In the opening round of the Allianz Football League Division 2, Donegal beat Cork by 11 points.

A 1-20 to 2-6 defeat is comprehensive in any man’s or woman’s language, but often the bare scoreline might hide underlying factors. Stephen O’Meara, an expert in GAA analytics, noted on social media

(@somearagaa) that the expected score — that is, if the teams performed to the norm given the quality of the chances created — was a lot closer. The end result was the same — Donegal on 19.2 points and Cork on 16.4 — but far less one-sided.

As O’Meara, who owns GAA Pro Sports and has worked with county teams as well as coaching club and college sides, was able to show, Jim McGuinness’s team had a banner day on the shooting front, kicking a number of points from distance that would be considered low-percentage, while Cork failed to make the most of the opportunities that they made. The shot-conversion rate was 78% to 47.

Having qualified as a teacher, O’Meara initially started keeping stats for St Oliver Plunkett’s Eoghan Ruadh in Dublin, using pen and paper, but he soon evolved his methods and developed software.

As demand for his services grew, the hobby became the full-time job and the popularity of his podcast The Square D has grown in tandem with that.

Obviously, statistics on their own are useless without context but the question many coaches would like to know is if there is one silver-bullet metric that can provide an insight as to the destination of victory?

Sadly not, but the numbers can tell us which players are good-value and which are bad-value, essentially if the team scores more when the ball passes through those competitors’ hands than if not.

Gaelic football

It also perhaps gives an insight into why the average Gaelic football fan might be left dismayed by a caution-first approach.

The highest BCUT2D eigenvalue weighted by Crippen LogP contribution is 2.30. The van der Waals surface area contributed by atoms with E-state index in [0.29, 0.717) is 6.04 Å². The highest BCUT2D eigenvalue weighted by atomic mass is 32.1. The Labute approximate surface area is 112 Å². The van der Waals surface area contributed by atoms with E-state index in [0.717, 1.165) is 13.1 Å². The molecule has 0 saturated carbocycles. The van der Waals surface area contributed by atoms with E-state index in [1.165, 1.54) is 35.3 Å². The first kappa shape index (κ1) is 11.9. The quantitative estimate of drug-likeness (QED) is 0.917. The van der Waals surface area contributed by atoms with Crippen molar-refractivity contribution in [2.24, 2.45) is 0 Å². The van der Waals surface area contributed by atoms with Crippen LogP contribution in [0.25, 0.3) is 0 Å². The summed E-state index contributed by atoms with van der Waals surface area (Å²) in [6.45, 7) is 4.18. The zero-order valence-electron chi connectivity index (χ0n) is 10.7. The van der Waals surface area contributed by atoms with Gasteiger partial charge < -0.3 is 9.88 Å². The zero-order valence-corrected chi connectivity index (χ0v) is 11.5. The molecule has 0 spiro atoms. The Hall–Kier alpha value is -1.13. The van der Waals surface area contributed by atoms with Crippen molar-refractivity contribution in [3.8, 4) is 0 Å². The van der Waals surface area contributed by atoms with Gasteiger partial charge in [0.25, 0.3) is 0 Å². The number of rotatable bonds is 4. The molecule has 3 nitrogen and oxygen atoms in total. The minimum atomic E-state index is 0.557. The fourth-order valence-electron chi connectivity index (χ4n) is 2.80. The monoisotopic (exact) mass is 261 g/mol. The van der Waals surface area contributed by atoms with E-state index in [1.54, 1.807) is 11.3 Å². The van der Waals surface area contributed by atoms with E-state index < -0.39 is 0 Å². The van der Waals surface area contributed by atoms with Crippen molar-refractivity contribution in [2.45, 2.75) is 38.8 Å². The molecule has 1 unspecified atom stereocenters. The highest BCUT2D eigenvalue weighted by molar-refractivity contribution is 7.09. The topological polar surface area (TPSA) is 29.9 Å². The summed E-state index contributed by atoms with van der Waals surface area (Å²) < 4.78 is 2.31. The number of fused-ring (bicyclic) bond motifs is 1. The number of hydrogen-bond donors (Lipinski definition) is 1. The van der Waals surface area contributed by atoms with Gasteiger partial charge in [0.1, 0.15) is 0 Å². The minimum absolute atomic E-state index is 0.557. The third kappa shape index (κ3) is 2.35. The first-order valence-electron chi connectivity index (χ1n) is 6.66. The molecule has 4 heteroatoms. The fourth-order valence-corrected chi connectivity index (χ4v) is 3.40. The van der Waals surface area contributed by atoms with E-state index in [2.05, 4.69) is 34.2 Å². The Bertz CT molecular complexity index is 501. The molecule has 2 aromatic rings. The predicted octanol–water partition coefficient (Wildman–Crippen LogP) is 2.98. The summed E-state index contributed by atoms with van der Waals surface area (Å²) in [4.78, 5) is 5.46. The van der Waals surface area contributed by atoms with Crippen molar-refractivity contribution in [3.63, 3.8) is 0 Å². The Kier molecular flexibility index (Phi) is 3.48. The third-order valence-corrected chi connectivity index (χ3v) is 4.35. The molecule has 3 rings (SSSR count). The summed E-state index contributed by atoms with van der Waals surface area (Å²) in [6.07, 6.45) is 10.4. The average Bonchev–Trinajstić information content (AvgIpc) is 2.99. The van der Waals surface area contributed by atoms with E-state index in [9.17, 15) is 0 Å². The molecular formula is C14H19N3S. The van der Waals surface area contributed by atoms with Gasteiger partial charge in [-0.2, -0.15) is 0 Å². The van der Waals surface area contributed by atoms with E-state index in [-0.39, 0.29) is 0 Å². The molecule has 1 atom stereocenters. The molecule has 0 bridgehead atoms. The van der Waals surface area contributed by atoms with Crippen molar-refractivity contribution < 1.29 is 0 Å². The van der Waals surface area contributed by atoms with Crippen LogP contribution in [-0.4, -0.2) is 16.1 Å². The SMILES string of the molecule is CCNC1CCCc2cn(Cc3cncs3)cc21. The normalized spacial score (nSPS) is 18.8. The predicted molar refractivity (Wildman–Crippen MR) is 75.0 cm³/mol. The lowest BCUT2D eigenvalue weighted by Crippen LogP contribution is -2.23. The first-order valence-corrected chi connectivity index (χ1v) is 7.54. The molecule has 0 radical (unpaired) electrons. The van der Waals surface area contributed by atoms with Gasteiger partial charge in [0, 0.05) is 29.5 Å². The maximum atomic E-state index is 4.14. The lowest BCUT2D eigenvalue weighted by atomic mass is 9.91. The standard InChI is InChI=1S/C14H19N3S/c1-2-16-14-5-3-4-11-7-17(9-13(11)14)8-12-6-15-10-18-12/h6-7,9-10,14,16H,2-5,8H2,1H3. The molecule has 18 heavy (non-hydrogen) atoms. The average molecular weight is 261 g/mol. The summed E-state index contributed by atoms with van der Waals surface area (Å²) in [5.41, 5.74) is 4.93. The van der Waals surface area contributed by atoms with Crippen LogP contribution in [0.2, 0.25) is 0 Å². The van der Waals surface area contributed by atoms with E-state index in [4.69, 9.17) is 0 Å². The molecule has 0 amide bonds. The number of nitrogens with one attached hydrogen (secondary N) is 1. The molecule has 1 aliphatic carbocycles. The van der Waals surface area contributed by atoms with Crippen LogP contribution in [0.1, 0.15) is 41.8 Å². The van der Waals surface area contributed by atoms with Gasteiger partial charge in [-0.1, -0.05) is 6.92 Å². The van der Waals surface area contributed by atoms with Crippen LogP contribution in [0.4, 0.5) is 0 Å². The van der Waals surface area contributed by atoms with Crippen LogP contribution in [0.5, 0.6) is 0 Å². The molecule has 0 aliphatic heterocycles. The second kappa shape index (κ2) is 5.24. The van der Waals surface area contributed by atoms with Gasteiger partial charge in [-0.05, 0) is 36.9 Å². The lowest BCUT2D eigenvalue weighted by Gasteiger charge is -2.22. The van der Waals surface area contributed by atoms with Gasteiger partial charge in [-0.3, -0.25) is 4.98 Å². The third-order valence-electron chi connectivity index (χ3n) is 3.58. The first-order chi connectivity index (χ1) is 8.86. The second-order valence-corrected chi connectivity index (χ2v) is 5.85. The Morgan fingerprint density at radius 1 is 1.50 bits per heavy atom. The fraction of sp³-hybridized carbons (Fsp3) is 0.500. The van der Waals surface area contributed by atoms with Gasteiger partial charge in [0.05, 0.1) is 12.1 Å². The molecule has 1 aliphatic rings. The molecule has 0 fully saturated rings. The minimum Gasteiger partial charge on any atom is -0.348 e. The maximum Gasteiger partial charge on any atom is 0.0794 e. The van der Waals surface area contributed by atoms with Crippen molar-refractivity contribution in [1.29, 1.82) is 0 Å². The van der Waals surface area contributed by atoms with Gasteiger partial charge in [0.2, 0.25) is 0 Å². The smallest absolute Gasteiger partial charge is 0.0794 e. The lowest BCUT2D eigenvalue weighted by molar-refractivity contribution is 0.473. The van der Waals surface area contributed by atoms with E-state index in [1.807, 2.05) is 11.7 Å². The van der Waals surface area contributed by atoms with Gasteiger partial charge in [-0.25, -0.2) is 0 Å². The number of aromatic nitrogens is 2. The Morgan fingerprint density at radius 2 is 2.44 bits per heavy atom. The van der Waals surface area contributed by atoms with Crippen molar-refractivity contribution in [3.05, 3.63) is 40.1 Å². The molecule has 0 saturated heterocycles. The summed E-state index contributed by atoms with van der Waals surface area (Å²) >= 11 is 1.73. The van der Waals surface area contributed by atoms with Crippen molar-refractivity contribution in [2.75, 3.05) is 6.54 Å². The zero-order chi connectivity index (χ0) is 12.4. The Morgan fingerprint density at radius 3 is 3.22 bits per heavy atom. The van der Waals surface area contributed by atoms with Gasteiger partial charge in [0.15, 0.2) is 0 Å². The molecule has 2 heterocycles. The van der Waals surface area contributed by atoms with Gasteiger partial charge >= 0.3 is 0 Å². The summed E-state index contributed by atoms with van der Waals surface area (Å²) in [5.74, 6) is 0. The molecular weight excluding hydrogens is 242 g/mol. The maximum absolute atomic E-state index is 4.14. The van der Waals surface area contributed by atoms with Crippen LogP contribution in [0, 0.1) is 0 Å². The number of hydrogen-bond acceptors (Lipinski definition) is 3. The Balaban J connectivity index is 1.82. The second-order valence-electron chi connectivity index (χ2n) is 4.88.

“If you put a junior A club footballer in at corner-forward,” O’Meara says, “and all he does when he gets the ball is hand it straight back where it came, nice and safe, risk-free, on average that team should still be breaking a blanket defence 40% of the time.

“In order to have value, it’s all relative to that four out of ten figure.

“With an inside forward, that figure is three out of five or six out of ten. You have a skilful forward who kicks five outlandish points, people will remember those high-end plays, but if he also kicks five wides, his value actually becomes negative.

“I’d love to fix the rules of Gaelic football to make those player higher-value but, as things stand, they are not.”

Obviously, hurling and football are still bracketed together but they are of course, two different sports and the increase in the education on analytics has allowed for tailored approaches.

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O’Meara gives an example of one inter-county team in a big game in Croke Park where the puckout strategy might have looked counter-productive but was really a variant on the Ireland team under Jack Charlton and the, “put ‘em under pressure” approach.

“When they went to the full-back line, they won nine and lost one, whereas they had lost seven out of ten going long,” O’Meara says.

“The rationale there would be to go short as you’re getting your hands on the ball more. The thing is that you have to count the first possession after that.